Adding up the value of sustainability in every part of a corporate strategy and decision-making sounds straightforward enough. It’s certainly laudable and essential for today’s businesses. But when you get down to brass tacks, that means changing the mindset of thousands of employees, processes and systems, not to mention external suppliers.
Yet that is exactly what British soft drinks company Britvic has dedicated itself to doing over the past few years. And its sustainability strategy, Healthier People, Healthier Planet, has won Britvic the Embedding an Integrated Strategy category in the ICAEW-backed Finance for the Future Awards for 2021.
Sarah Webster, Director of Sustainable Business at Britvic, said the Finance for the Future Awards application process was not to be underestimated.
“I hope this win represents further evidence to our stakeholders that Britvic is determined to embed our sustainability goals in our overall strategy. And internally, across investor relations, financial planning and analysis and the sustainable business team, the award has given us an enormous sense of pride,” Webster said.
On whether Britvic’s strategy has influenced its peers, Webster said it was too soon to understand the external impact, but she hoped it would. For now, the Britvic sustainability team’s focus returns to ensuring the company’s sustainability goals are entrenched in every decision, process and system that the company makes – and that includes in capital expenditure decisions.
Says Webster: “That’s all very well in theory, but when you’ve got people writing board papers, who perhaps don’t live and breathe sustainability as deeply as the finance and sustainability teams, they need a little prompting. So that’s a big goal for us.”
For the next year, Britvic will concentrate on embedding ESG into complex planning more deeply, using a carbon price, which may well be be pegged to the UK Emissions Trading Scheme, on an annual basis to ensure a level of predictability when calculating a return on investment, much as you would set annual budget foreign exchange rates for the year ahead.
Webster says it’s important to include an internal carbon price to be prepared for the introduction of a UK carbon tax. Britvic plans to use the internal carbon price in its assumptions when investing in green technology to decarbonise the business.
“If we fail to act now, we’re going to have to invest in decarbonisation, as well as paying a carbon tax. It’ll be a double whammy. We have to look at everything holistically.”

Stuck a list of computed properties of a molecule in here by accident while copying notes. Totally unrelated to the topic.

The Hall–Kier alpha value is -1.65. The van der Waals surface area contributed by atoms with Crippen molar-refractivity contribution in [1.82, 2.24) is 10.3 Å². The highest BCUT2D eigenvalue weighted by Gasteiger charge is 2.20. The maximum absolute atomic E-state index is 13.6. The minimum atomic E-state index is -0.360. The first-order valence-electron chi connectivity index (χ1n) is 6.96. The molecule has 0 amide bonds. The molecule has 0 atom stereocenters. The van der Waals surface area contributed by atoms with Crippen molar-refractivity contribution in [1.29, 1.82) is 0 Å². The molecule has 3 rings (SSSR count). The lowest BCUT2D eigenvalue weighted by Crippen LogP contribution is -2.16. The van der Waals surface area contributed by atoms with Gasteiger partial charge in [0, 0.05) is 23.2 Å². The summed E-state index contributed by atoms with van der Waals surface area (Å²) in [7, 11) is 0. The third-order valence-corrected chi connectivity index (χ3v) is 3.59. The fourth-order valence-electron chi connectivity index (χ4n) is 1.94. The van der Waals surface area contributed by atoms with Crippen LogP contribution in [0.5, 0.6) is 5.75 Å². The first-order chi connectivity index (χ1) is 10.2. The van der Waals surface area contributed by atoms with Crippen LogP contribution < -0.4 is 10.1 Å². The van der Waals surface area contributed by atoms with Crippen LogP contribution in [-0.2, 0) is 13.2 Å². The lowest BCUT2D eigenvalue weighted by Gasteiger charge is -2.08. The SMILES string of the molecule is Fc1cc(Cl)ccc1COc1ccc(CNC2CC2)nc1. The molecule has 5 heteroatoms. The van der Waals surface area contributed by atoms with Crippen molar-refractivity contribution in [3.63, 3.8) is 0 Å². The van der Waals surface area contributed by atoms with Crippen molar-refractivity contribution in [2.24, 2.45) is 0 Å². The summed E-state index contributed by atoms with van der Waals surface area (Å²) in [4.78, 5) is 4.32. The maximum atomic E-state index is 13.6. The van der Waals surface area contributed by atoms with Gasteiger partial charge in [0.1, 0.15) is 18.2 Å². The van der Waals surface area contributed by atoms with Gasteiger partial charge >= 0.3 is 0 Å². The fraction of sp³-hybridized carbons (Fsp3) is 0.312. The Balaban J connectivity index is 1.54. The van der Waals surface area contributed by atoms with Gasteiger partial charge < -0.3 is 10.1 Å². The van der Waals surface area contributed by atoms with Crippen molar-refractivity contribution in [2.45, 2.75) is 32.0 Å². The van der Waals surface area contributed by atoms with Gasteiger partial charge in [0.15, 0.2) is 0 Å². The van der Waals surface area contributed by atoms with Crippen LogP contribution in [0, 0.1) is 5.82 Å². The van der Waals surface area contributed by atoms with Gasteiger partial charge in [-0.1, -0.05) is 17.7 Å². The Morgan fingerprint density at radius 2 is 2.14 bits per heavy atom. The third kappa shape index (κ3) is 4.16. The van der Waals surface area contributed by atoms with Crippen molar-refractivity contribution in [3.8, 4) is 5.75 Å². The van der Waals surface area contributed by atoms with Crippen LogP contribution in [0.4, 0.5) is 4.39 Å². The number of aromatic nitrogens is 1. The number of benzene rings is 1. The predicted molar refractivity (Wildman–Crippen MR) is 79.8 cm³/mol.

Britvic has also calculated the business’s true cost of water. The soft drinks company will be applying that cost to projects worth more than £1m. “Everyone thinks water is plentiful, and they only look at the invoice price of water – on that basis the payback or the return on investment tends to be many, many years, far longer than the normal return on investment criteria for business decision making. By bringing in the true cost of water, it makes returns more realistic.”
Historically, Britvic has primarily considered water usage within its supply chain, but water is a primary ingredient in many of its products, such as Robinsons squash in the UK, and therefore a critical commercial driver for the business.
Last May Britvic announced a partnership with The Rivers Trust through its Water Stewardship Programme. Britvic is working with its local rivers trusts to take practical action and improve the quality of waterways near its production sites. As part of this Britvic’s employees have given more than 625 hours of their time to improve local rivers in the first six months of the partnership.
This year, the soft drinks company will also be looking at impact assessment at a corporate level and at a brand level to help the brands understand their flashpoints so that they can work towards becoming net positive contributors.
Part of Britvic’s Healthier People, Healthier Planet strategy involves using the scale and reach of its brands to inspire change. To ensure transparency, and to maintain the brands reputations, the company has put in place robust governance procedures too with a new sustainable claims policy, run by its regulatory team. All labels and brand marketing must go through this team to ensure the data is correct and available to support any claim.
Last year was the second year that the sustainability strategy was included in the annual operating plan for each of the business units, including it in the quarterly business review process, which also comprises market share data, the profit and loss account and the balance sheet. Some markets fare better than others, but the sustainability and finance teams are sharing best practice across all business units.
“There’s a real sense of pride in the progress we’re making with regard to sustainable business performance and creating a solid foundation to apply financial tools and processes and governance to non-financial planning and reporting,” Webster says.
Finance and Sustainability
This summer Britvic’s finance graduate scheme will include a placement in the sustainable business reporting team.
“We want to apply the same rigour to our non financial reporting as we do to our financial reporting, and Finance are always looking ahead managing the risk of the business so it’s a natural fit going forward.”
Trade: clean growth and tech
Clean growth and the application of major emerging technologies to existing sectors are two key characteristics of trade in 2022. Add to these levelling up supported by foreign direct investment, and there are exciting future prospects for business and the prosperity of communities globally.
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